Why you should learn to laugh at yourself

97 percent of employees believe that it’s important for managers to have a sense of humour, according to an HR study by consulting firm Robert Half International.

* The other 3 percent were probably fired by managers and aren’t going to be swayed by humour.

Laughing and smiling helps to alter our mood and perspective. It decreases stress hormones, provides a full-scale workout for your muscles and increases our immune systems and blood flow. A sense of humour demonstrates self-awareness, that you know your flaws and are therefore possibly empathetic to others.

Taking yourself too seriously limits your perspective, learning and can create stressful situations or make you unpleasant to be around. (Basically like every dodgy world leader.)


Wise man

A poor Jew finds a wallet with $700 in it. At his synagogue, he reads a notice saying that a wealthy congregant lost his wallet and is offering a $100 reward for it. He spots the owner and gives him the wallet.

The rich man counts the money and says, “I see you already took your reward.”

The poor man answers, “What?”

“This wallet had $800 in it when I lost it.”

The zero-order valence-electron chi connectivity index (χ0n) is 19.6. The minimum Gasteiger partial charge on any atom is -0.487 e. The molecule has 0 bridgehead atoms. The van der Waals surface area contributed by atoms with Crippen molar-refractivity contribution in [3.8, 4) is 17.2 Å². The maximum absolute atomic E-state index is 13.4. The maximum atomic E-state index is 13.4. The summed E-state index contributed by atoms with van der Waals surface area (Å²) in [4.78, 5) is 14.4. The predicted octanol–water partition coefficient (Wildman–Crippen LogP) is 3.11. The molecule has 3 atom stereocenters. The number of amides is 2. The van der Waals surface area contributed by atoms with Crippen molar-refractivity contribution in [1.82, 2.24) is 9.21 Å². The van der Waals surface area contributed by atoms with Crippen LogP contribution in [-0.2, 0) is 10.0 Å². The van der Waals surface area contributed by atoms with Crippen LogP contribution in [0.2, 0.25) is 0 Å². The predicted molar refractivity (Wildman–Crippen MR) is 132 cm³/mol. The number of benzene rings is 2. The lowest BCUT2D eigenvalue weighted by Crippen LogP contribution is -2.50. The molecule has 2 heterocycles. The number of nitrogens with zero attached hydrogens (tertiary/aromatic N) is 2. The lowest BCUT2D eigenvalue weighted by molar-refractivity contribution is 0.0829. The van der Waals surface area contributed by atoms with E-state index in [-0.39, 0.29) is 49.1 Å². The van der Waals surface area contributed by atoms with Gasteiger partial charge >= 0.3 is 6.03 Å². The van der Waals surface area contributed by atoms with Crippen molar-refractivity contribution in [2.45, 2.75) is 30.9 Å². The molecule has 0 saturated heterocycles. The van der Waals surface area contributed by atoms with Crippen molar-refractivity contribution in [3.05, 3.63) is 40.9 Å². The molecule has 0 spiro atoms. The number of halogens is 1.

They begin arguing, and eventually come before the rabbi. Both state their case. The rich man concludes by saying, “Rabbi, I trust you believe ME.”

The Rabbi says, “Of course,” and the rich man smiles. The poor man is crushed.

Then the Rabbi hands the wallet to the poor man.

“What are you doing?!” yells the rich man.

The Rabbi answers, “You are, of course, an honest man, and you say the wallet you lost had $800 in it. Therefore I’m sure it did. But if the man who found this wallet is a liar and a thief, he wouldn’t have returned it at all. Which means that this wallet must belong to somebody else. If that man steps forward, he’ll get the money. Until then, it belongs to the man who found it.”

“What about my money?” the rich man asks.

“Well, we’ll just have to wait until somebody finds a wallet with $800 in it …”